Sleeping Dogs

While not necessarily a game on everybody’s lips, Sleeping Dogs is a strenuous game with a pretty hardcore benchmark that scales well with additional GPU power. The team over at Adrenaline.com.br are supreme for making an easy to use benchmark GUI, allowing a numpty like me to charge ahead with a set of four 1440p runs with maximum graphical settings.

One 7970

Sleeping Dogs - One 7970, 1440p, Max Settings

Sleeping Dogs seems to tax the CPU so little that the only CPU that falls behind by the smallest of margins is an E6400 (and the G465 which would not run the benchmark). Intel visually takes all the top spots, but AMD is all in the mix with less than 0.5 FPS splitting an X2-555 BE and an i7-3770K.

Two 7970s

Sleeping Dogs - Two 7970s, 1440p, Max Settings

A split starts to develop between Intel and AMD again, although you would be hard pressed to choose between the CPUs as everything above an i3-3225 scores 50-56 FPS. The X2-555 BE unfortunately drops off, suggesting that Sleeping Dogs is a fan of the cores and this little CPU is a lacking.

Three 7970s

Sleeping Dogs - Three 7970, 1440p, Max Settings

At three GPUs the gap is there, with the best Intel processors over 10% ahead of the best AMD. Neither PCIe lane allocation or memory seems to be playing a part, just a case of threads then single thread performance.

Four 7970s

Sleeping Dogs - Four 7970, 1440p, Max Settings

Despite our Beast machine having double the threads, an i7-3960X in PCIe 3.0 mode takes top spot.

It is worth noting the scaling in Sleeping Dogs. The i7-3960X moved from 28.2 -> 56.23 -> 80.85 -> 101.15 FPS, achieving +71% increase of a single card moving from 3 to 4. This speaks of a well written game more than anything.

One 580

Sleeping Dogs- One 580, 1440p, Max Settings

There is almost nothing to separate every CPU when using a single GTX 580.

Two 580s

Sleeping Dogs - Two 580s, 1440p, Max Settings

Same thing with two GTX 580s – even an X2-555 BE is within 1 FPS (3%) of an i7-3960X.

Sleeping Dogs Conclusion

Due to the successful scaling and GPU limited nature of Sleeping Dogs, almost any CPU you throw at it will get the same result. When you move into three GPUs or more territory, it seems that having the single thread CPU speed of an Intel processor gets a few more FPS at the end of the day.

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  • jabber - Tuesday, June 04, 2013 - link

    4.6 million on Steam? Is that basically the current total subscriber level?

    Wow I knew gamers were a minority but that's scary. Okay I know not all gamers are on Steam but...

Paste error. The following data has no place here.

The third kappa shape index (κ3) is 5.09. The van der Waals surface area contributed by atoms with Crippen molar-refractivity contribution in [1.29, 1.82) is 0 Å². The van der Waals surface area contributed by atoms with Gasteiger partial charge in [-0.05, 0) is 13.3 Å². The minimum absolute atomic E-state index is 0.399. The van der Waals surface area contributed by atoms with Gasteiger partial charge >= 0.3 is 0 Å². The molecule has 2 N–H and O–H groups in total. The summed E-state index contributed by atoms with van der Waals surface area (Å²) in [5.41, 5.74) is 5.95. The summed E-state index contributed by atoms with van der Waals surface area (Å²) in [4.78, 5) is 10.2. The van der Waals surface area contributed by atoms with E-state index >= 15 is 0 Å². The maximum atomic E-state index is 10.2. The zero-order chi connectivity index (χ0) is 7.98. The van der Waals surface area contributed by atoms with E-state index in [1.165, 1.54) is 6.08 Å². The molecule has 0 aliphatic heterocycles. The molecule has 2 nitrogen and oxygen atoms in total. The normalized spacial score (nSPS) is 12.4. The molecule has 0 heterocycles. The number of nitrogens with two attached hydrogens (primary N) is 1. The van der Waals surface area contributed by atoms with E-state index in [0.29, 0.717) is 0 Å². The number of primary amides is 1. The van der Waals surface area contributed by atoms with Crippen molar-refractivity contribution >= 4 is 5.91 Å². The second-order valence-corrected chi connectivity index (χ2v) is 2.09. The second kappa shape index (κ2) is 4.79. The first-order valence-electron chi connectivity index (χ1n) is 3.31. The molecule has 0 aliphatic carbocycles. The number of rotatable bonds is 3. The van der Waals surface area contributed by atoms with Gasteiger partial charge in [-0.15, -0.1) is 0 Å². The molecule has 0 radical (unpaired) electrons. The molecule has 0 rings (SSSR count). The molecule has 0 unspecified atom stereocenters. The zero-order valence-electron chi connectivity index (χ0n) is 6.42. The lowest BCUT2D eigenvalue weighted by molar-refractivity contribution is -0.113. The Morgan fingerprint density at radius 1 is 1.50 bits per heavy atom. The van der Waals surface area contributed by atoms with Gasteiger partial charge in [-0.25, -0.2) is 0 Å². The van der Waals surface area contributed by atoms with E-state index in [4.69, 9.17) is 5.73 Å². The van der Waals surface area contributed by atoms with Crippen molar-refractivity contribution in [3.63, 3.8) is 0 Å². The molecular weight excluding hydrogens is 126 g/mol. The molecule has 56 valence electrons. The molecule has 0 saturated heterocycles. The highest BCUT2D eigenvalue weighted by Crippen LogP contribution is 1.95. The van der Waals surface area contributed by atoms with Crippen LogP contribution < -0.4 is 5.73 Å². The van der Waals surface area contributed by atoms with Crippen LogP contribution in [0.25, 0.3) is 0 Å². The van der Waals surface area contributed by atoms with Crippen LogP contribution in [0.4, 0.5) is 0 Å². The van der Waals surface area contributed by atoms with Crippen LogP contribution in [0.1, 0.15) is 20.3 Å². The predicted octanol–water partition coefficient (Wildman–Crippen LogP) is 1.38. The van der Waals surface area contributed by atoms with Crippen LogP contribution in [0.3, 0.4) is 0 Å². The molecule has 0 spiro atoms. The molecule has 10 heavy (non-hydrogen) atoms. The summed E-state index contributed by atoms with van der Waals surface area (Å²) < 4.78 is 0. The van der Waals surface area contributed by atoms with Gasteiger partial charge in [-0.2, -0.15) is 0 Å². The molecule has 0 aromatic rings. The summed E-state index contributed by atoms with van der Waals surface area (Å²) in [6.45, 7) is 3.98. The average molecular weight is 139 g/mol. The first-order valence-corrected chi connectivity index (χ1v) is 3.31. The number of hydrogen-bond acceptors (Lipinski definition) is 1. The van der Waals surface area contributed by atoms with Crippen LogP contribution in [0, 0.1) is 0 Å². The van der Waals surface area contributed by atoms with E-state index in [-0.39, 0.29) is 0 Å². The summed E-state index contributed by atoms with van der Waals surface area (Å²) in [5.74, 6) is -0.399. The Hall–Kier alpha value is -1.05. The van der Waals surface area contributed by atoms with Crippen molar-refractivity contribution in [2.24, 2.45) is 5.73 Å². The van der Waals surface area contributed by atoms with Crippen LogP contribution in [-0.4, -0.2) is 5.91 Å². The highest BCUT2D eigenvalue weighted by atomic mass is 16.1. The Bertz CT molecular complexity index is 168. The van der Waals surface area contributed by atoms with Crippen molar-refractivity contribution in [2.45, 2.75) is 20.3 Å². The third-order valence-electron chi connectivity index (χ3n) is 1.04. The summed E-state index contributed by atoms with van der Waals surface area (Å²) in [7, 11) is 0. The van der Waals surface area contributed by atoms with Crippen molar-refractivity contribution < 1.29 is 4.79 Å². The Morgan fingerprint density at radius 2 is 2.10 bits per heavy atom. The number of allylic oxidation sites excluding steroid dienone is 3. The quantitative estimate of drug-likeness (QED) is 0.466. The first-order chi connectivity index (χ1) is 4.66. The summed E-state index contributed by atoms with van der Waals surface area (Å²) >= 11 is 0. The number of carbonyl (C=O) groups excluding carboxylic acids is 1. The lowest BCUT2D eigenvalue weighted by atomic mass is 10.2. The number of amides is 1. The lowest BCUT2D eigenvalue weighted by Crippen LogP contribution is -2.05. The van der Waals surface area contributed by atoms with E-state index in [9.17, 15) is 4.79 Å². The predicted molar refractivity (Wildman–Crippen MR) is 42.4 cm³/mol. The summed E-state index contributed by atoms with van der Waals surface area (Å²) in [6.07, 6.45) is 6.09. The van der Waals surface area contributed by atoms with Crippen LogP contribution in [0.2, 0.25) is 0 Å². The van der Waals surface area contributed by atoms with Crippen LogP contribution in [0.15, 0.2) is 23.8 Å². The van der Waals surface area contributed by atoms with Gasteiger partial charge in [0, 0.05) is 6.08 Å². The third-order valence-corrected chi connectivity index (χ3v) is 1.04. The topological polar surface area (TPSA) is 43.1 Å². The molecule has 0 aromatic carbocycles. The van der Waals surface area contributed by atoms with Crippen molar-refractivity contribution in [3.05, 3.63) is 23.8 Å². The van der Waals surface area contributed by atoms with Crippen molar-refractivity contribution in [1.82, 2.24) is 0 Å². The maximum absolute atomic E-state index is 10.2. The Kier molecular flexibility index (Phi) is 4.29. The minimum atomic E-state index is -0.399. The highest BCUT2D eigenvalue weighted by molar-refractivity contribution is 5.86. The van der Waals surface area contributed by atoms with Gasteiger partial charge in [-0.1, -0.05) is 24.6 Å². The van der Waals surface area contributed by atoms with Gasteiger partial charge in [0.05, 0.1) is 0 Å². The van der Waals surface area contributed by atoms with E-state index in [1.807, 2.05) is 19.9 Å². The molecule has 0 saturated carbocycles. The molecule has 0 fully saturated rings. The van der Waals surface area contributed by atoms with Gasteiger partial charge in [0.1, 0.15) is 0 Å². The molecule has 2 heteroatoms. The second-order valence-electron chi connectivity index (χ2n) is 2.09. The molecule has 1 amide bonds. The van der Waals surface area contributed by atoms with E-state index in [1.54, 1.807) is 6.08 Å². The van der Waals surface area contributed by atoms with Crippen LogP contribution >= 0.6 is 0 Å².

Amazed that companies even bother for so few. Say it isn't so!
    Reply
  • jeffkibuule - Tuesday, June 04, 2013 - link

    Pretty sure that's current ACTIVE users. Reply
  • jabber - Tuesday, June 04, 2013 - link

    I'd hope so. Reply
  • chizow - Tuesday, June 04, 2013 - link

    Yeah it has to be, a few years ago Steam had announced they have some 25 million users, it was actually very close to the individual numbers for 360 and PS3 at the time. Valve keeps their total #s and sales really close to the vest though, so it's hard to get numbers out of them unless they are announcing milestones. Reply
  • Rattlepiece - Tuesday, June 04, 2013 - link

    4.6 million was the current amount of users online when the article was written. http://store.steampowered.com/stats/

    Steam has more than 55 million active users.
    Reply
  • medi02 - Wednesday, June 05, 2013 - link

    I wonder what they mean by "active".
    Most likely it's a number of users with steam client running.
    Well, it runs idle for more than a year for me, yet I'm an "active" user I guess...
    Reply
  • UltraTech79 - Saturday, June 22, 2013 - link

    Why the hell are you running steam idle for over a year and not using it then? Reply
  • trajan2448 - Tuesday, June 04, 2013 - link

    Still publishing Crossfire numbers as legit, despite multiple sites showing numerous runt frames which never reach the screen? This is disingenuous, to say the least. Reply
  • dsumanik - Tuesday, June 04, 2013 - link

    What's more disengenuous is the haswell review. Glowing review of an incremental more of the same from intel.

    This article actually recommends a 2500 k.

    That says it all!
    Reply
  • ninjaquick - Tuesday, June 04, 2013 - link

    "If you were buying new, the obvious answer would be looking at an i5-3570K on Ivy Bridge rather than the 2500K"

    Ian basically wanted to get a relatively broad test suite, at as many performance points as possible. Haswell, however, is really quite a bit quicker. More than anything, this article is an introduction to how they are going to be testing moving forward, as well as a list of recommendations for different budgets.
    Reply

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